RatherBeRiding Mon 22-Feb-16 17:17:33

First thing, I would change yards to somewhere with an arena, and somewhere you can hack without going on grass - I assume she only gallops off when she's on grass?

Second thing - I would get an experienced instructor and start at the beginning (easier said than done, I know but it's amazing what you can achieve with a "difficult" horse if you manage to find an instructor who can pin-point what is going on and help you work through it.)

Third thing - I very much second those who say it won't take a horse long to get used to different tack, especially if the original tack is part of the problem. Grackles have their place, but I only ever use one for those times I need one (jumping/XC a couple of hot-heads). Otherwise these same "hot-heads" hack out very nicely in a snaffle/cavesson noseband. I would never ride them day in - day out in a grackle. Cos they don't like the grackle for pootling about in and I only use if when I really really need brakes! Again - find a good instructor and take some advice re tack.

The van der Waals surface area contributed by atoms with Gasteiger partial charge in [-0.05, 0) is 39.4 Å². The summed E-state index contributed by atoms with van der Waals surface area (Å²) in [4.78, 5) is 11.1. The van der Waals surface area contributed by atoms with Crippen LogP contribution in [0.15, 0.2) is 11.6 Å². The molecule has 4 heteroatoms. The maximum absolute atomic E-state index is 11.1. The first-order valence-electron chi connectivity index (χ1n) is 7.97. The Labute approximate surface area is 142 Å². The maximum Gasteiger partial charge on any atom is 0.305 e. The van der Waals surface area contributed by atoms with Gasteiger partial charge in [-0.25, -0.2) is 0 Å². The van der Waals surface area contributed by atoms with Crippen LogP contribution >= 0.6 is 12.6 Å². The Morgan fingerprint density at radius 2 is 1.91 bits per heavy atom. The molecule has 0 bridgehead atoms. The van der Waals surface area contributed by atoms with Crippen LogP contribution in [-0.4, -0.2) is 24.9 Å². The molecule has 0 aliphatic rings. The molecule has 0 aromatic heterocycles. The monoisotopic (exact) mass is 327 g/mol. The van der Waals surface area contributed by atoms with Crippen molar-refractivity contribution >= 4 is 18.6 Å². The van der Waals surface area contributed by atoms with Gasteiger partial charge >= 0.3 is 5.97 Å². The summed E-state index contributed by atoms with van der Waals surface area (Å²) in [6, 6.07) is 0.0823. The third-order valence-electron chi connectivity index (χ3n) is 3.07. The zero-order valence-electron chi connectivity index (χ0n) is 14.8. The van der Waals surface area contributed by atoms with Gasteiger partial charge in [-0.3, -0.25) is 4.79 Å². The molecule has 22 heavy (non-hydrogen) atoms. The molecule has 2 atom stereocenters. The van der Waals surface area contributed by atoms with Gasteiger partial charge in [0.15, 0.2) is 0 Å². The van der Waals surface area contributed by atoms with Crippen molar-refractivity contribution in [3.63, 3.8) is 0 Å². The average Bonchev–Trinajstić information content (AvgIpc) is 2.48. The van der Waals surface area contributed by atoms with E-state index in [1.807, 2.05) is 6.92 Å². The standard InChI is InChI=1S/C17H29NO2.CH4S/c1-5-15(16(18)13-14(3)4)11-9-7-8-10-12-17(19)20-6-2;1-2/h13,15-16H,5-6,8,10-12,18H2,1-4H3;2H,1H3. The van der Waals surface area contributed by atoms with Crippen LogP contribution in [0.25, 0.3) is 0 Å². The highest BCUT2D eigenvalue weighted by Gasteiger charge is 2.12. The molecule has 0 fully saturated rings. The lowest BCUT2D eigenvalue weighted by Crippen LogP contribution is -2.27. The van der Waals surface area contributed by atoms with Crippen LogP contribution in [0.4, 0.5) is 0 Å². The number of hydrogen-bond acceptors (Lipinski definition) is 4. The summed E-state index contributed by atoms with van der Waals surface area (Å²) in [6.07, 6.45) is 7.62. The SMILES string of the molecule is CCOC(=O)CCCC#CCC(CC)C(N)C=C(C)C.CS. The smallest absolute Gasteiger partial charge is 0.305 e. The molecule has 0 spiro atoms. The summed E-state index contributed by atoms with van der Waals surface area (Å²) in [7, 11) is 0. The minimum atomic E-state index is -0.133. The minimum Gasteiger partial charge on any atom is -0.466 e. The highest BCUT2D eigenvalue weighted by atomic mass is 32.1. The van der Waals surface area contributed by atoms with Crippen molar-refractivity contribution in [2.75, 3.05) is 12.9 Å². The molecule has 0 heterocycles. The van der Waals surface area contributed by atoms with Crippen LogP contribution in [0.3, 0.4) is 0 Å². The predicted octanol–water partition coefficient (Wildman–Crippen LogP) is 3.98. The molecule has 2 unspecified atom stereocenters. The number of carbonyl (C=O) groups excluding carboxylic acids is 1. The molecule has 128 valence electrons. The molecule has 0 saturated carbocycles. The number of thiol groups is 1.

Biggles398 Mon 22-Feb-16 19:43:02

I'd suggest getting someone in to ride her out and see what the issue it. Or even send her away for some schooling / hacking

I'd also try and move yards to one with a school and get an instructor that can work with you AND the horse (although your instructor now should be more sympathetic and helpful if you've explained the issue to them. My daughter went back to a riding school after a nasty bolt/fall on her pony, and I've got to say the instructor was fantastic with her, and knew when to push her and when to be gentle!)

And I don't think anyone has said it, and it's most probably not what you want to hear, but is it worth considering that she just isn't the right horse for you? Horses cost so much time and money, and you want to enjoy the time you spend with/on them! She might not be right for you, but might be perfect for someone else, likewise, there will be a horse out there perfect for you (again, we've just been through something similar with my daughter, and while she loves her bolting pony to bits, they're just not well suited, so she has a new pony who is just perfect for her!)

Good luck with whatever route you take, and keep us posted!